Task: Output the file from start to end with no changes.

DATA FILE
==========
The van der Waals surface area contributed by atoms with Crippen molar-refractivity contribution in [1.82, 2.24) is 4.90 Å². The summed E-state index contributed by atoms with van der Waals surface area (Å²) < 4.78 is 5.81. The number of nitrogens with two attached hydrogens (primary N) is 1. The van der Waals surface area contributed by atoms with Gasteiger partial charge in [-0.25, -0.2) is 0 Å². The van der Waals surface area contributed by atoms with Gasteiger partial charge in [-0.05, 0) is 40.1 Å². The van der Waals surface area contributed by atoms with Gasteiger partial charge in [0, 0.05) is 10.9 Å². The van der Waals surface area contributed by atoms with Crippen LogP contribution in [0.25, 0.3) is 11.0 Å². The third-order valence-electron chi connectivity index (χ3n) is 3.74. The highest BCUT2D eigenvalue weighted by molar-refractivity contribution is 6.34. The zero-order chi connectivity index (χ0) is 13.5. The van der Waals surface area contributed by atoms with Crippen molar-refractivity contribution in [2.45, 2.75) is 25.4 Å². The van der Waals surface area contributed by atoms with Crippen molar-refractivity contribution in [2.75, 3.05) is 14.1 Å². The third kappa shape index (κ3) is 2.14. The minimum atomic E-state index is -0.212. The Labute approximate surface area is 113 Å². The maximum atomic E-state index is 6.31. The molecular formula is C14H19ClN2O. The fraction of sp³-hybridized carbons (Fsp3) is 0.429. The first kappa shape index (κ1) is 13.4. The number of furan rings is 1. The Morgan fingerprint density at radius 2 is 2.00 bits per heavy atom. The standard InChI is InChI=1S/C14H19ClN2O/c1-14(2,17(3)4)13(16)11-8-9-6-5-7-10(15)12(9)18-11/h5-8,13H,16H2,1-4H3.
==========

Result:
The van der Waals surface area contributed by atoms with Crippen molar-refractivity contribution in [1.82, 2.24) is 4.90 Å². The summed E-state index contributed by atoms with van der Waals surface area (Å²) < 4.78 is 5.81. The number of nitrogens with two attached hydrogens (primary N) is 1. The van der Waals surface area contributed by atoms with Gasteiger partial charge in [-0.25, -0.2) is 0 Å². The van der Waals surface area contributed by atoms with Gasteiger partial charge in [-0.05, 0) is 40.1 Å². The van der Waals surface area contributed by atoms with Gasteiger partial charge in [0, 0.05) is 10.9 Å². The van der Waals surface area contributed by atoms with Crippen LogP contribution in [0.25, 0.3) is 11.0 Å². The third-order valence-electron chi connectivity index (χ3n) is 3.74. The highest BCUT2D eigenvalue weighted by molar-refractivity contribution is 6.34. The zero-order chi connectivity index (χ0) is 13.5. The van der Waals surface area contributed by atoms with Crippen molar-refractivity contribution in [2.45, 2.75) is 25.4 Å². The van der Waals surface area contributed by atoms with Crippen molar-refractivity contribution in [2.75, 3.05) is 14.1 Å². The third kappa shape index (κ3) is 2.14. The minimum atomic E-state index is -0.212. The Labute approximate surface area is 113 Å². The maximum atomic E-state index is 6.31. The molecular formula is C14H19ClN2O. The fraction of sp³-hybridized carbons (Fsp3) is 0.429. The first kappa shape index (κ1) is 13.4. The number of furan rings is 1. The Morgan fingerprint density at radius 2 is 2.00 bits per heavy atom. The standard InChI is InChI=1S/C14H19ClN2O/c1-14(2,17(3)4)13(16)11-8-9-6-5-7-10(15)12(9)18-11/h5-8,13H,16H2,1-4H3.